The coat/girl analogy obviously falls flat in some ways. For example, I’m not willing to try on a bunch of girls to see if they fit right. I would not wear a girl on my back while selling cd’s door to door. And I can’t have a good conversation with my coat, at least while other people are around.
In other ways, shopping for coats is a fabulous picture of the dating scene. Here are some reasons why: You can’t find a coat online. No matter how good the picture looks and how detailed the description is, you eventually have to be in the same room with it to make a well-informed decision. Also, there are so many good-looking coats in the world, but if you’re picky like me, only a few will really fit your lifestyle.
The last part of the day provided a perfect end to my analogy. I spent a whole afternoon in the mall with Ben searching for a coat. We discussed everything about this unseen ideal. I listed off ultra-specific stipulations for its fit, its personality, its size, its style, and anything else that pertains to “coats.” After we spent all of our energy and too much effort, we gave up. That’s when Scott called and tipped me off on where I should look. In a matter of minutes, the Lord led me to the right coat. “How’d you know it was the right one?” you might ask. I just knew. After all of my searching and falling for false hopes, I saw one coat and knew it would fit perfectly.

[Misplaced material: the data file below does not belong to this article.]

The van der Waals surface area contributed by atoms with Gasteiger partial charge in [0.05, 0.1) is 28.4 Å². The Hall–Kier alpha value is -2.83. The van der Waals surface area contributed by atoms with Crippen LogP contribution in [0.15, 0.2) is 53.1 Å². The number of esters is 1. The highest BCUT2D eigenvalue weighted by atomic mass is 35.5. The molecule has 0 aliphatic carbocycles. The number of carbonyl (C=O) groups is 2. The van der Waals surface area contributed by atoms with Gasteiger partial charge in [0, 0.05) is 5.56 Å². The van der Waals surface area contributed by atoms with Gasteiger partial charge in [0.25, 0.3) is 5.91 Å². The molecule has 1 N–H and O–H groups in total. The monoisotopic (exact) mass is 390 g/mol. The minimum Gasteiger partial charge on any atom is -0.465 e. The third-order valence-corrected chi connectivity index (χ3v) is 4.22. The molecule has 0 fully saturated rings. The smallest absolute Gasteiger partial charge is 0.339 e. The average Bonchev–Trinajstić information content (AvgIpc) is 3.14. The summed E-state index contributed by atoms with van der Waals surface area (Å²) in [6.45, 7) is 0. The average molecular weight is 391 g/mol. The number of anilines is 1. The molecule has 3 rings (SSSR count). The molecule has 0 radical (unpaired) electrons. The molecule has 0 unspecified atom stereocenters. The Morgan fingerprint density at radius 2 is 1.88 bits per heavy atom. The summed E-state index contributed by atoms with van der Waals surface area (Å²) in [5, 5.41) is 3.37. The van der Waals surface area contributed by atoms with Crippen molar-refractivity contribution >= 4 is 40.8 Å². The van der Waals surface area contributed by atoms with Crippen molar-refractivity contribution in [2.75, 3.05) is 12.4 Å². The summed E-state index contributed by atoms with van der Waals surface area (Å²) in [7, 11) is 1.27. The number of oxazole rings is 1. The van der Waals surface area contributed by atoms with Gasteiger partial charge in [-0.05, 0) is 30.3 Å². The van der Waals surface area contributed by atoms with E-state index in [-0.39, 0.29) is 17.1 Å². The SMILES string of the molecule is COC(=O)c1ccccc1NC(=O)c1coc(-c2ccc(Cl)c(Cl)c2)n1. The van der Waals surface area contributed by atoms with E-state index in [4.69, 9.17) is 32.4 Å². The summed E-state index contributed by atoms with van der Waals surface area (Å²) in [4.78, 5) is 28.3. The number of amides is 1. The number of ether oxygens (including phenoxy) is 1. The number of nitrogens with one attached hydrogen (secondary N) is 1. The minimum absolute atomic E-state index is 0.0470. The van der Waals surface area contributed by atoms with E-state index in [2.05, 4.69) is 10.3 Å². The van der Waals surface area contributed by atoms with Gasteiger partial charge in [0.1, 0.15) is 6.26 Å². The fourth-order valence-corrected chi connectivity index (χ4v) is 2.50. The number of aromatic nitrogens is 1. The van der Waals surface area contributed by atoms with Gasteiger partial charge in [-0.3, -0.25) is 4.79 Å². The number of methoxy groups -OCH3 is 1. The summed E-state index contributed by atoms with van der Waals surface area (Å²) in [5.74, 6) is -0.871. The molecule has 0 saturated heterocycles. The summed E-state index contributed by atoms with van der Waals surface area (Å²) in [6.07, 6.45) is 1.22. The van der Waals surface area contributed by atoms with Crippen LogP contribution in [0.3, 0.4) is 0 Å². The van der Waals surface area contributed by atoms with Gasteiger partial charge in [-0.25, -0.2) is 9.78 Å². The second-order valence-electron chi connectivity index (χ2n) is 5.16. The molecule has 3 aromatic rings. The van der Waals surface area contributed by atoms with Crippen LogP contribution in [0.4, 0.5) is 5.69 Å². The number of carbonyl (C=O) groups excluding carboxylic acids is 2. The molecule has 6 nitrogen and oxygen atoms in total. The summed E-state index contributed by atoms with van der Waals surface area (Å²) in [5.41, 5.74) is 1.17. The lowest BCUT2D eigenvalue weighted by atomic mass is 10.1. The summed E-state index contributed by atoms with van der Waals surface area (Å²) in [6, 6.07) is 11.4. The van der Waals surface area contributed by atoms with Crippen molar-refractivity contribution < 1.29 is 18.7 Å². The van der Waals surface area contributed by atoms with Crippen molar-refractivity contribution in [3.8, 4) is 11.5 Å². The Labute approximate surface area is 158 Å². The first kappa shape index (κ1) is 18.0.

I’ll be very candid with you. I’ve waited a long time for the right girl. 29 years. If love at first sight is real, I’ve fallen in love thousands of times. I’ve seriously dated two girls. I’ve asked tons of girls out to dinner. Most of them married someone else. I’ve never been desperate enough to meet a girl online or try the e-harmony shindig, but I have travelled to Atlanta and Nashville just to go on a date with women that looked like my ideal. After all of my searching, I finally gave up a year ago. I’m living in the part of the story where you, the reader, and I are in the car admitting defeat and conceding that we had some fun along the way. But I’m aware that as I go about my business, God will probably use a friend or a family member to call me and point me in the right direction.
Some people believe that God isn’t real and ,if He is, that He’s not concerned with the details of our lives. But I believe he cares acutely about every little thing we’re involved in like who we marry and even what coat we choose to buy . I’ve heard God speak to me about big life decisions and about relatively insignificant directions or purchases. To anyone who doesn’t believe that God wants to speak to them, all I have to say is, “My coat was fifty bucks.”